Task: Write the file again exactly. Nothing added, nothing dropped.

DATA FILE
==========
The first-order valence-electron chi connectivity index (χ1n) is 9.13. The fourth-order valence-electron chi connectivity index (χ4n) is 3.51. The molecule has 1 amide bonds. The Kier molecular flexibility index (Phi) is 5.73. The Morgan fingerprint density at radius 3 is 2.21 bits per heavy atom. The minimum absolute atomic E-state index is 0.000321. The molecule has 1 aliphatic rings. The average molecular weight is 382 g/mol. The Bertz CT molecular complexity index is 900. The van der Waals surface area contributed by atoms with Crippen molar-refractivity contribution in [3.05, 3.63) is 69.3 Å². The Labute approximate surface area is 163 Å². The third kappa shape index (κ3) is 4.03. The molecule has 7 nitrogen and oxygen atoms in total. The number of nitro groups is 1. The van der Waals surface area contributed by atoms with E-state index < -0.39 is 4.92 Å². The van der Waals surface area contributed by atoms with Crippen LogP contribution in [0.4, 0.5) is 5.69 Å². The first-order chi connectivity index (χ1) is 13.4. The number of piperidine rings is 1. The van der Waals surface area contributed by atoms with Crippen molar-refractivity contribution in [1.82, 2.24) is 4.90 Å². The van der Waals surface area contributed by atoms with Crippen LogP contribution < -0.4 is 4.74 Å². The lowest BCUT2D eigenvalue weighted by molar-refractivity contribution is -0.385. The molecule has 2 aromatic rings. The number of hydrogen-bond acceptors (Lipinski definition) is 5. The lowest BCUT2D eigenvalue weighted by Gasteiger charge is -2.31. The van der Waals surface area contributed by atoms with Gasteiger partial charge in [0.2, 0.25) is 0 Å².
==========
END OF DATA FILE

The first-order valence-electron chi connectivity index (χ1n) is 9.13. The fourth-order valence-electron chi connectivity index (χ4n) is 3.51. The molecule has 1 amide bonds. The Kier molecular flexibility index (Phi) is 5.73. The Morgan fingerprint density at radius 3 is 2.21 bits per heavy atom. The minimum absolute atomic E-state index is 0.000321. The molecule has 1 aliphatic rings. The average molecular weight is 382 g/mol. The Bertz CT molecular complexity index is 900. The van der Waals surface area contributed by atoms with Crippen molar-refractivity contribution in [3.05, 3.63) is 69.3 Å². The Labute approximate surface area is 163 Å². The third kappa shape index (κ3) is 4.03. The molecule has 7 nitrogen and oxygen atoms in total. The number of nitro groups is 1. The van der Waals surface area contributed by atoms with E-state index < -0.39 is 4.92 Å². The van der Waals surface area contributed by atoms with Crippen LogP contribution in [0.4, 0.5) is 5.69 Å². The first-order chi connectivity index (χ1) is 13.4. The number of piperidine rings is 1. The van der Waals surface area contributed by atoms with Crippen molar-refractivity contribution in [1.82, 2.24) is 4.90 Å². The van der Waals surface area contributed by atoms with Crippen LogP contribution < -0.4 is 4.74 Å². The lowest BCUT2D eigenvalue weighted by molar-refractivity contribution is -0.385. The molecule has 2 aromatic rings. The number of hydrogen-bond acceptors (Lipinski definition) is 5. The lowest BCUT2D eigenvalue weighted by Gasteiger charge is -2.31. The van der Waals surface area contributed by atoms with Gasteiger partial charge in [0.2, 0.25) is 0 Å².